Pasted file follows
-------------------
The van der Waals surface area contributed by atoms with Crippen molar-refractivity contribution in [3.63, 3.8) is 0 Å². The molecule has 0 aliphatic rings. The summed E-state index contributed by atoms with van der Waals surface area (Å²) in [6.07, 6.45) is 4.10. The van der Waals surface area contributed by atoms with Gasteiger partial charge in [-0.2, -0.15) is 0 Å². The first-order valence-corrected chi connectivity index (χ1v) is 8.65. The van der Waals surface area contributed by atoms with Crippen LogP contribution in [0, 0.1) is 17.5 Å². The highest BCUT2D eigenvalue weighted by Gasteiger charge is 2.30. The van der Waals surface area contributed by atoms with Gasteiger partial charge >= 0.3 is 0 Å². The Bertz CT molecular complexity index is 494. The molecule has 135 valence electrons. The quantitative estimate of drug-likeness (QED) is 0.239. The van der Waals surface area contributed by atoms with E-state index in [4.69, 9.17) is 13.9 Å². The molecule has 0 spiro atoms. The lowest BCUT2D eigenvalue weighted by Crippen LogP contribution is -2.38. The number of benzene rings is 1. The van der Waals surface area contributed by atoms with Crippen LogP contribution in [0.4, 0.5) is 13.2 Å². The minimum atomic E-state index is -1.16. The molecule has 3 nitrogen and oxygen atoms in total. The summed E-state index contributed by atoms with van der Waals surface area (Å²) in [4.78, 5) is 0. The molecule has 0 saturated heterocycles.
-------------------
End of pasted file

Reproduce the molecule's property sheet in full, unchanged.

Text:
The van der Waals surface area contributed by atoms with Crippen molar-refractivity contribution in [3.63, 3.8) is 0 Å². The molecule has 0 aliphatic rings. The summed E-state index contributed by atoms with van der Waals surface area (Å²) in [6.07, 6.45) is 4.10. The van der Waals surface area contributed by atoms with Gasteiger partial charge in [-0.2, -0.15) is 0 Å². The first-order valence-corrected chi connectivity index (χ1v) is 8.65. The van der Waals surface area contributed by atoms with Crippen LogP contribution in [0, 0.1) is 17.5 Å². The highest BCUT2D eigenvalue weighted by Gasteiger charge is 2.30. The van der Waals surface area contributed by atoms with Gasteiger partial charge >= 0.3 is 0 Å². The Bertz CT molecular complexity index is 494. The molecule has 135 valence electrons. The quantitative estimate of drug-likeness (QED) is 0.239. The van der Waals surface area contributed by atoms with E-state index in [4.69, 9.17) is 13.9 Å². The molecule has 0 spiro atoms. The lowest BCUT2D eigenvalue weighted by Crippen LogP contribution is -2.38. The number of benzene rings is 1. The van der Waals surface area contributed by atoms with Crippen LogP contribution in [0.4, 0.5) is 13.2 Å². The minimum atomic E-state index is -1.16. The molecule has 3 nitrogen and oxygen atoms in total. The summed E-state index contributed by atoms with van der Waals surface area (Å²) in [4.78, 5) is 0. The molecule has 0 saturated heterocycles.